WASHINGTON, DC – Today, seven House Democratic national security leaders sent a letter to Homeland Security Kirstjen Nielsen and Defense Secretary James Mattis to oppose President Trump’s recent decision to deploy National Guard troops to the U.S.-Mexico border. Given the potential cost and with border crossings at a 40-year low, the Administration must provide a thorough justification and plan for any deployment of troops and use of taxpayer funds. News reports indicate the Administration is only now drafting a deployment plan, indicating how rushed this decision was, while some governors have now begun committing troops for this operation.
The letter was signed by House Armed Services Committee Ranking Member Adam Smith, Committee on Homeland Security Ranking Member Bennie G. Thompson, Judiciary Ranking Member Jerrold Nadler, Oversight & Government Reform Ranking Member Elijah E. Cummings, Homeland Security Border & Maritime Security Ranking Member Filemon Vela, Judiciary Immigration & Border Security Subcommittee Ranking Member Zoe Lofgren, and Oversight & Government Reform National Security Subcommittee Ranking Member Stephen F. Lynch.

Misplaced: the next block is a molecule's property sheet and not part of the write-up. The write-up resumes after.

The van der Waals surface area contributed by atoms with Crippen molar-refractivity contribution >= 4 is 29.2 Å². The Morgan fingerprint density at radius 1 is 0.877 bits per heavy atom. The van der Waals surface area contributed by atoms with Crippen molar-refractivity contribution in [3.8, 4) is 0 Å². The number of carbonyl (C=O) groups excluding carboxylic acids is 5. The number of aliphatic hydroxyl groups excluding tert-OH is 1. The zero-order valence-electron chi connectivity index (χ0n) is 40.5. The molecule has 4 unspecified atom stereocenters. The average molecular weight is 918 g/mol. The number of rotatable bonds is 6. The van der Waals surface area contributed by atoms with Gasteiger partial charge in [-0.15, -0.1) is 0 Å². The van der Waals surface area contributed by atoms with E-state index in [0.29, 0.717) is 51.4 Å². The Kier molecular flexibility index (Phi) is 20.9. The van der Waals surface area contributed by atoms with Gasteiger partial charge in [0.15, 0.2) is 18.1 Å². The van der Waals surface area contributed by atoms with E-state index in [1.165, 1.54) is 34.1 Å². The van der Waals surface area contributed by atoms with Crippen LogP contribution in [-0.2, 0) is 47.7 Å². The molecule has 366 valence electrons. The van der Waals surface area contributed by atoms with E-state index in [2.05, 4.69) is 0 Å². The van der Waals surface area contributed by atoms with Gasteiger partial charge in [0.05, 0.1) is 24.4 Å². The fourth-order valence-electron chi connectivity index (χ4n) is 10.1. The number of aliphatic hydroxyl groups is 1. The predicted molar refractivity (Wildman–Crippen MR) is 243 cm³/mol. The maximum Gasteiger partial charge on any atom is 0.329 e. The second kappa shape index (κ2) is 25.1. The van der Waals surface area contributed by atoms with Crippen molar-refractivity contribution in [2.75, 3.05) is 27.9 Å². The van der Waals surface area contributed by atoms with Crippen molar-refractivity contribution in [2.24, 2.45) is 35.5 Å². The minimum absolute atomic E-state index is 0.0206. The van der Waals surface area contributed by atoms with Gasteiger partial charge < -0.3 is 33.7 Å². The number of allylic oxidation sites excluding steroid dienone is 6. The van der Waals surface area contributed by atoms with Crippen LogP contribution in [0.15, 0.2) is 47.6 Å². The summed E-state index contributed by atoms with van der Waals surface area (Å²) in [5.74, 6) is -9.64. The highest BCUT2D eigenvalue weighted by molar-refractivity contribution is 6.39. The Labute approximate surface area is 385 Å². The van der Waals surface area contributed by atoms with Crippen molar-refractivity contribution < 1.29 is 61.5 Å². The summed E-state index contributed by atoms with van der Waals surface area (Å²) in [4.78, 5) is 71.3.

In the letter, the Members write:
“A deployment of this kind is not to be made lightly. Thorough consideration of the justification for such a deployment, along with the implications and costs for the Department of Homeland Security (DHS), the Department of Defense (DOD), and affected stakeholders well in advance of such a deployment are both required and essential.”
“As you are undoubtedly aware, border security has been a rigorously discussed topic over the past year. We are surprised and puzzled as to why neither of you nor other members of the Administration mentioned a possible deployment of the National Guard to the southern border before. For example, Secretary Nielsen never once mentioned the potential need to use the National Guard for border security purposes when testifying before the Senate Judiciary Committee on January 16, 2018. In subsequent press briefings and televised Cabinet meetings, this approach was not discussed either.”
“A hastily and poorly designed deployment could have significant negative impacts on our national security, border security, and on the communities located along the U.S.-Mexico border.”
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April 12, 2018